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Southern Cross Review

Review of fiction, education, science,
current events, essays, book reviews, movie reviews, poetry and Anthroposophy

Number 37, October 2004



Yoga Lady © Peter Hegre


We cherish the progress in civilization since biblical times and long before. But there is a need and, indeed, accepted qualification. As I write, the United States and Britain are in the bitter aftermath of a war in Iraq. We are accepting programmed death for the young and random slaughter for men and women of all ages. So, overwhemlingly, it was in World Wars I and II. So more selectively since, and still at this writing, in Iraq. Civilized life, as it is called, is a great white tower celebrating human achievements, but at the top there is permanently a large black cloud. Human progress dominated by unimaginable cruelty and death.
I leave the reader with the sadly relevant fact: Civilization has made great strides over the centuries in science, health care, the arts and most, if not all, economic well-being. But also it has given a privileged position to the development of weapons and the threat and reality of war. Mass slaughter has become the ultimate human achievement.
The facts of war are inescapable - death and random cruelty, suspension of civilized values, a disordered aftermath. Thus the human condition and prospect as now supremely evident. The economic and social probems here described, as also mass poverty and starvation, can, with thought and action, be addressed. So they have already been. War remains the decisive human failure.

John Kenneth Galbraith - the last paragraphs of his new book: "The Economics of Innocent Fraud".


In the Editor's Page this month, instead of my ramblings, we offer the complete text of John Kerry's powerful testimony before the U.S. Senate about the insanity of the Vietnam war. This is a must read for everyone who will vote in the November elections as well as those who want to know what kind of stuff Kerry is made of.

One of the few objective articles about the Palestine-Israel situation we've found is by Walid Batrawi in "Current Events".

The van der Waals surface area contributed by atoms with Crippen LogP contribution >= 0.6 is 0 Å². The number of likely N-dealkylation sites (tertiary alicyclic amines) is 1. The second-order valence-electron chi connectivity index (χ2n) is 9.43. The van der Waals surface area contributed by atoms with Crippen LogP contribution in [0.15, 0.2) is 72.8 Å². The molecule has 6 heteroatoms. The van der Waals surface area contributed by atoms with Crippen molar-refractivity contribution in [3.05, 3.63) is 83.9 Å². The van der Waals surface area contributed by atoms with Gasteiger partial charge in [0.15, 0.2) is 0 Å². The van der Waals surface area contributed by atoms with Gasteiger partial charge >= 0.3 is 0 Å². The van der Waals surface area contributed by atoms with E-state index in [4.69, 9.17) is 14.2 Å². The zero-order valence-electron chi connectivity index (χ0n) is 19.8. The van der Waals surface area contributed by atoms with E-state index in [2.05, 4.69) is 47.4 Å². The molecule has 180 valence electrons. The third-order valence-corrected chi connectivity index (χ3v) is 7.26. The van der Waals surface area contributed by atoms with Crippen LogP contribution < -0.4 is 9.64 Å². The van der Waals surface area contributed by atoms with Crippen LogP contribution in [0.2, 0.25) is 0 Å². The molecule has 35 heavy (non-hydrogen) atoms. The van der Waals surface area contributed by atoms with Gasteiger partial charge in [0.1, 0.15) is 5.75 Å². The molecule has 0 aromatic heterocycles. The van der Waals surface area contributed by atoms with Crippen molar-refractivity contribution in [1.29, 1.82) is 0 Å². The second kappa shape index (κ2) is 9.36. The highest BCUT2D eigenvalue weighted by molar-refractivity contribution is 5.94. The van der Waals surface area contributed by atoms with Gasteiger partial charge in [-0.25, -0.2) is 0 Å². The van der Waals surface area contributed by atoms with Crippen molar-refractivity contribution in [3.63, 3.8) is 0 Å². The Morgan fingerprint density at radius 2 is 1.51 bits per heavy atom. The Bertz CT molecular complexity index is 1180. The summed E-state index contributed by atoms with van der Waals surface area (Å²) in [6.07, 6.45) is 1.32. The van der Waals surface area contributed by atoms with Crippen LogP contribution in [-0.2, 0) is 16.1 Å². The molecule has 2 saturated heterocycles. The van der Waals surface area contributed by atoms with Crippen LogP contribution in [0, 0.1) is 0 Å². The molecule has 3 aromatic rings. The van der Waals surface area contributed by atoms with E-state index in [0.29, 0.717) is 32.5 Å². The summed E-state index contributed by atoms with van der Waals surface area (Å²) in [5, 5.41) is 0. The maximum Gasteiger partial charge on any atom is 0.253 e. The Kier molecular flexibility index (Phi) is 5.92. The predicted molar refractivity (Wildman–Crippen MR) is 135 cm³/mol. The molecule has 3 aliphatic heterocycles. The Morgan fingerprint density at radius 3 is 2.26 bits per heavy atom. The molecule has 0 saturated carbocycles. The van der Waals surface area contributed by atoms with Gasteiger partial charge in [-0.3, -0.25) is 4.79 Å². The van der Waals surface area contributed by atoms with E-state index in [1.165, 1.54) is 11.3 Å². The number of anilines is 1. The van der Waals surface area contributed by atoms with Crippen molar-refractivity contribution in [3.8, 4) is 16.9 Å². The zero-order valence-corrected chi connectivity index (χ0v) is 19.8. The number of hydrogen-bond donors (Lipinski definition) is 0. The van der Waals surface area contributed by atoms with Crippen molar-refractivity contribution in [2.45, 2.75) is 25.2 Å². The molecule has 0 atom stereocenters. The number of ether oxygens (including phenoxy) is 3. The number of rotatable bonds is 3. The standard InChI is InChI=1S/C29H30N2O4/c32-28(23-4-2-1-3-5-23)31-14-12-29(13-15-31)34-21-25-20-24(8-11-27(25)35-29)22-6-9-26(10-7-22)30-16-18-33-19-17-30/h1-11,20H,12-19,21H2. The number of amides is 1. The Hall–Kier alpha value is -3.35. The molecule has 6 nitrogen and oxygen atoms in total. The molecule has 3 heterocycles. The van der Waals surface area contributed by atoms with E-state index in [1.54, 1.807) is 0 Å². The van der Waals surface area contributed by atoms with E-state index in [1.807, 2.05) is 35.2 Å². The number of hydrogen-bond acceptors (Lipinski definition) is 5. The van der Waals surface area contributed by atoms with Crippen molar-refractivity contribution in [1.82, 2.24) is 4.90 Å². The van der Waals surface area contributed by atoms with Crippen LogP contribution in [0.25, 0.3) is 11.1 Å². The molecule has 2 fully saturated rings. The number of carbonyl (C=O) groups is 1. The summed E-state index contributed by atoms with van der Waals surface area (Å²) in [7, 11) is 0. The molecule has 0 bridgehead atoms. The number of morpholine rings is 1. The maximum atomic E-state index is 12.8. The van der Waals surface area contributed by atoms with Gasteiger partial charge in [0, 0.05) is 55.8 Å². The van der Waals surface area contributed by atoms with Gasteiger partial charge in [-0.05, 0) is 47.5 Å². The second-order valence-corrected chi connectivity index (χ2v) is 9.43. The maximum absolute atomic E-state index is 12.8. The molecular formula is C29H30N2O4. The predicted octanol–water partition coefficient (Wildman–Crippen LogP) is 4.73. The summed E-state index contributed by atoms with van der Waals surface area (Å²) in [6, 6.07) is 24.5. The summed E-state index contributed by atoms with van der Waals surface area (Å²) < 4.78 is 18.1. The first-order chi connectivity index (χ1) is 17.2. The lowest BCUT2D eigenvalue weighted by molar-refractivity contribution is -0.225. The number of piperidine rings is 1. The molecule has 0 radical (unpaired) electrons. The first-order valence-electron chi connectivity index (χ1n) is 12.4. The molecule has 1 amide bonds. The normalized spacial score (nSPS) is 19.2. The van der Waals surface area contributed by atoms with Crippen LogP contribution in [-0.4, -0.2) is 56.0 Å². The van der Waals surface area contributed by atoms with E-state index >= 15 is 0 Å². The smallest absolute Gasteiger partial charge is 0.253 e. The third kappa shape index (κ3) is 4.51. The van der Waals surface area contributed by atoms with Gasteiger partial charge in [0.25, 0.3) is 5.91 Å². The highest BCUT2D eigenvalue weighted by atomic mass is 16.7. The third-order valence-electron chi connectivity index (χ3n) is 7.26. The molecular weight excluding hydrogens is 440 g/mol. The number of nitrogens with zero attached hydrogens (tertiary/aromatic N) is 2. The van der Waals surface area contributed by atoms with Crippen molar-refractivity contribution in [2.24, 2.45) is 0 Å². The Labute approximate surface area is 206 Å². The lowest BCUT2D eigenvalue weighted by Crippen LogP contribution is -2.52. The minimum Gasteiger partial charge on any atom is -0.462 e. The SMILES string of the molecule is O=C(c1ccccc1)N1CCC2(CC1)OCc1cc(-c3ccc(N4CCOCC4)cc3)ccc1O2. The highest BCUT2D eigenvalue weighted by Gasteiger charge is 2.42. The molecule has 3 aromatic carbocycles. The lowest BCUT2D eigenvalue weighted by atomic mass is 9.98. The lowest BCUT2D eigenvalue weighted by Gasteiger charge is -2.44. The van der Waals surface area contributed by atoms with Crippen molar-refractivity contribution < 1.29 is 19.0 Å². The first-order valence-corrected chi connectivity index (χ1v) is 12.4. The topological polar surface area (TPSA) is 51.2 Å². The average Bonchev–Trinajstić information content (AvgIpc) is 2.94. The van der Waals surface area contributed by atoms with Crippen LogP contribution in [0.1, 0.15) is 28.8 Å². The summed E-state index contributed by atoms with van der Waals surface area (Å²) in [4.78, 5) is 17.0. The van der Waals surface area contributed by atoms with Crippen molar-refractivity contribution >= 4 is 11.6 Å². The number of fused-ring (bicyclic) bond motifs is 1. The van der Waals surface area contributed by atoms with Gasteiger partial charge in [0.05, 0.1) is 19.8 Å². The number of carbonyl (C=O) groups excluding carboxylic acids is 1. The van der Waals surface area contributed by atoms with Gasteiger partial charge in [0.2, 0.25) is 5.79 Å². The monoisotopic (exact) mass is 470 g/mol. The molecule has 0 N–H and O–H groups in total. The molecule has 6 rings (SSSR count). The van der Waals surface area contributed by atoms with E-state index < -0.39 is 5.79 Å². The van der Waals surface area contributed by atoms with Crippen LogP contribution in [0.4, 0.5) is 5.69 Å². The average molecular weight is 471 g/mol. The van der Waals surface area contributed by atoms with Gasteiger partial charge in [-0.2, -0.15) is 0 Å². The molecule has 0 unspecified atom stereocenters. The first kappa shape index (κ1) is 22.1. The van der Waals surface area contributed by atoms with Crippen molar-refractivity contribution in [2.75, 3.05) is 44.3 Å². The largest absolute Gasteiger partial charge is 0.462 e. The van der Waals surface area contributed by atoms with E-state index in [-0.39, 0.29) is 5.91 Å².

The Anthroposophy section this month includes a lecture by Rudolf Steiner, this time some of his idea about the social scene, and a biographical sketch by someone who knew him.

Last month's publication of "The Gospel of Mary" is followed now by another apocryphal gospel: Thomas.

The Fiction section continues Luise Rinser's novel, "Miryam" and my "Frequent Flyer", and also offers a new story by Mike Ingles and one of my own.

Tarjei Staume goes back in cinematic time to look at some of the great flics; and Bobby Matherne contributes a review of a Picasso biography by Mailer.

The Poems selected for the Poetry section couldn't be more different, but all three are great, each in it's own way.

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You can find us under the Southern Cross constellation in the Traslasierra Valley, Province of Córdoba, Argentina. Visitors always welcome. Just follow the sign that reads: La Cruz del Sur. See you next time.

Frank Thomas Smith, editor
fts@SouthernCrossReview.org

Jo Ann Schwartz, associate editor
jms@SouthernCrossReview.org

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CONTENTS

Editor's Page

Winter Soldiers - John Kerry's Testimony on Vietnam


Letters


Current Events

Letter from Ramallah
Walid Batrawi


Anthroposophy

Social Understanding

Rudolf Steiner

Rudolf Steiner:
a biographical sketch

Alfred Heidenreich


Features

The Gospel of Thomas

The Gospel of Thomas and
the Hermeneutics of Vision

Lance Owens

A Hanging

George Orwell


Fiction

Miryam - 3
Luise Rinser

The Frequent Flyer - 4
Frank Thomas Smith

Feeding the Bull
Mike Ingles

Downsized
Frank Thomas Smith


Movie Reviews

Talkin' Old Classic Movies
Tarjei Straume


Book Review

Putting Soul into Science
by Michael Friedjung
Review by
Bobby Matherne


Poetry

Gunga Din
Rudyard Kipling

Hymns to the Night
Novalis

Late Ripeness
Czeslaw Milosz